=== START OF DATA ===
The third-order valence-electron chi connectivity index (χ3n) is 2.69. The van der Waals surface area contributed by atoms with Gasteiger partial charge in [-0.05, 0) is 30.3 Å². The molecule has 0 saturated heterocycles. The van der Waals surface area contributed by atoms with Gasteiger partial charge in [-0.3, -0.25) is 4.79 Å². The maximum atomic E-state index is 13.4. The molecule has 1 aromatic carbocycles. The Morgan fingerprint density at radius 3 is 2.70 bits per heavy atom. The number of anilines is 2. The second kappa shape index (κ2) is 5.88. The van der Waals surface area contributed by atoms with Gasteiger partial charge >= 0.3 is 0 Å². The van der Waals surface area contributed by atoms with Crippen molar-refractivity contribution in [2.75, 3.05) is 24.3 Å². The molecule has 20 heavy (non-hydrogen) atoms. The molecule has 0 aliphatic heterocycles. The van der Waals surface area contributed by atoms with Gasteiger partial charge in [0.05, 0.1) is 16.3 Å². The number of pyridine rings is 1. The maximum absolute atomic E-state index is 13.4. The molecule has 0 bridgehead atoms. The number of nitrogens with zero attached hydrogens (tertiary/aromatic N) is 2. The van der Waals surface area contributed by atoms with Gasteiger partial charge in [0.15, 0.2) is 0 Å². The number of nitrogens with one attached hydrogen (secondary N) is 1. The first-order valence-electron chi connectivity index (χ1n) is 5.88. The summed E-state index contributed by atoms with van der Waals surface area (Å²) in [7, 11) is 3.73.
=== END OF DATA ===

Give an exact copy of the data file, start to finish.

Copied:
The third-order valence-electron chi connectivity index (χ3n) is 2.69. The van der Waals surface area contributed by atoms with Gasteiger partial charge in [-0.05, 0) is 30.3 Å². The molecule has 0 saturated heterocycles. The van der Waals surface area contributed by atoms with Gasteiger partial charge in [-0.3, -0.25) is 4.79 Å². The maximum atomic E-state index is 13.4. The molecule has 1 aromatic carbocycles. The Morgan fingerprint density at radius 3 is 2.70 bits per heavy atom. The number of anilines is 2. The second kappa shape index (κ2) is 5.88. The van der Waals surface area contributed by atoms with Gasteiger partial charge >= 0.3 is 0 Å². The van der Waals surface area contributed by atoms with Crippen molar-refractivity contribution in [2.75, 3.05) is 24.3 Å². The molecule has 20 heavy (non-hydrogen) atoms. The molecule has 0 aliphatic heterocycles. The van der Waals surface area contributed by atoms with Gasteiger partial charge in [0.05, 0.1) is 16.3 Å². The number of pyridine rings is 1. The maximum absolute atomic E-state index is 13.4. The molecule has 0 bridgehead atoms. The number of nitrogens with zero attached hydrogens (tertiary/aromatic N) is 2. The van der Waals surface area contributed by atoms with Gasteiger partial charge in [0.15, 0.2) is 0 Å². The number of nitrogens with one attached hydrogen (secondary N) is 1. The first-order valence-electron chi connectivity index (χ1n) is 5.88. The summed E-state index contributed by atoms with van der Waals surface area (Å²) in [7, 11) is 3.73.